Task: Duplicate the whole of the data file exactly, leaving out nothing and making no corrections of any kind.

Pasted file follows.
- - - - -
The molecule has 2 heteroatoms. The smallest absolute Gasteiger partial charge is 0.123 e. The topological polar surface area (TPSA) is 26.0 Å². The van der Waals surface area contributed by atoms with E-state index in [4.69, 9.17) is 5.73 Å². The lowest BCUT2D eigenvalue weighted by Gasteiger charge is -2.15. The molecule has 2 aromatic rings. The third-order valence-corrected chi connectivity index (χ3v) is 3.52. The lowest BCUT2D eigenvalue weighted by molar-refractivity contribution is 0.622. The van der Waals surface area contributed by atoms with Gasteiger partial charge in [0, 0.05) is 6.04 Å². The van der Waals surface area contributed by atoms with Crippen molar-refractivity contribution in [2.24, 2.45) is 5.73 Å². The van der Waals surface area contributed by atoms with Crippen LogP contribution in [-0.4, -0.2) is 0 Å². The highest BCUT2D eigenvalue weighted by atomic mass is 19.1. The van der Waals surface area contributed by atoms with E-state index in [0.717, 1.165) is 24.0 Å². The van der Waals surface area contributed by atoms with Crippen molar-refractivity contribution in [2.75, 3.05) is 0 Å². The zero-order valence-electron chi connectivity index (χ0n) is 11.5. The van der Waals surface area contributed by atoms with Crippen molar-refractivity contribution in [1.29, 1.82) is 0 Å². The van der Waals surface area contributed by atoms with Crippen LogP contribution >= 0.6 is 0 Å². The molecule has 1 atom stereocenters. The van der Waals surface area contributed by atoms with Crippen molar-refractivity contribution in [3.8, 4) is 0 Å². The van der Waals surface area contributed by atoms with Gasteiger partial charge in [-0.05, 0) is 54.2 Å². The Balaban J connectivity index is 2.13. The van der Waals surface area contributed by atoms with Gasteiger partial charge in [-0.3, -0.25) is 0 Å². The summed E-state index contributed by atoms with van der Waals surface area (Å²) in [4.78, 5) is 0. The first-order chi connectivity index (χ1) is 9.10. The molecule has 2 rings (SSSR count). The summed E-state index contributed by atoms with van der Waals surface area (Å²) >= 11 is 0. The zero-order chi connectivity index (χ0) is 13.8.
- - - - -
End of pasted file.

The molecule has 2 heteroatoms. The smallest absolute Gasteiger partial charge is 0.123 e. The topological polar surface area (TPSA) is 26.0 Å². The van der Waals surface area contributed by atoms with E-state index in [4.69, 9.17) is 5.73 Å². The lowest BCUT2D eigenvalue weighted by Gasteiger charge is -2.15. The molecule has 2 aromatic rings. The third-order valence-corrected chi connectivity index (χ3v) is 3.52. The lowest BCUT2D eigenvalue weighted by molar-refractivity contribution is 0.622. The van der Waals surface area contributed by atoms with Gasteiger partial charge in [0, 0.05) is 6.04 Å². The van der Waals surface area contributed by atoms with Crippen molar-refractivity contribution in [2.24, 2.45) is 5.73 Å². The van der Waals surface area contributed by atoms with Crippen LogP contribution in [-0.4, -0.2) is 0 Å². The highest BCUT2D eigenvalue weighted by atomic mass is 19.1. The van der Waals surface area contributed by atoms with E-state index in [0.717, 1.165) is 24.0 Å². The van der Waals surface area contributed by atoms with Crippen molar-refractivity contribution in [2.75, 3.05) is 0 Å². The zero-order valence-electron chi connectivity index (χ0n) is 11.5. The van der Waals surface area contributed by atoms with Crippen molar-refractivity contribution in [1.29, 1.82) is 0 Å². The van der Waals surface area contributed by atoms with Crippen LogP contribution >= 0.6 is 0 Å². The molecule has 1 atom stereocenters. The van der Waals surface area contributed by atoms with Crippen molar-refractivity contribution in [3.8, 4) is 0 Å². The van der Waals surface area contributed by atoms with Gasteiger partial charge in [-0.05, 0) is 54.2 Å². The Balaban J connectivity index is 2.13. The van der Waals surface area contributed by atoms with Gasteiger partial charge in [-0.3, -0.25) is 0 Å². The summed E-state index contributed by atoms with van der Waals surface area (Å²) in [4.78, 5) is 0. The first-order chi connectivity index (χ1) is 9.10. The molecule has 2 rings (SSSR count). The summed E-state index contributed by atoms with van der Waals surface area (Å²) >= 11 is 0. The zero-order chi connectivity index (χ0) is 13.8.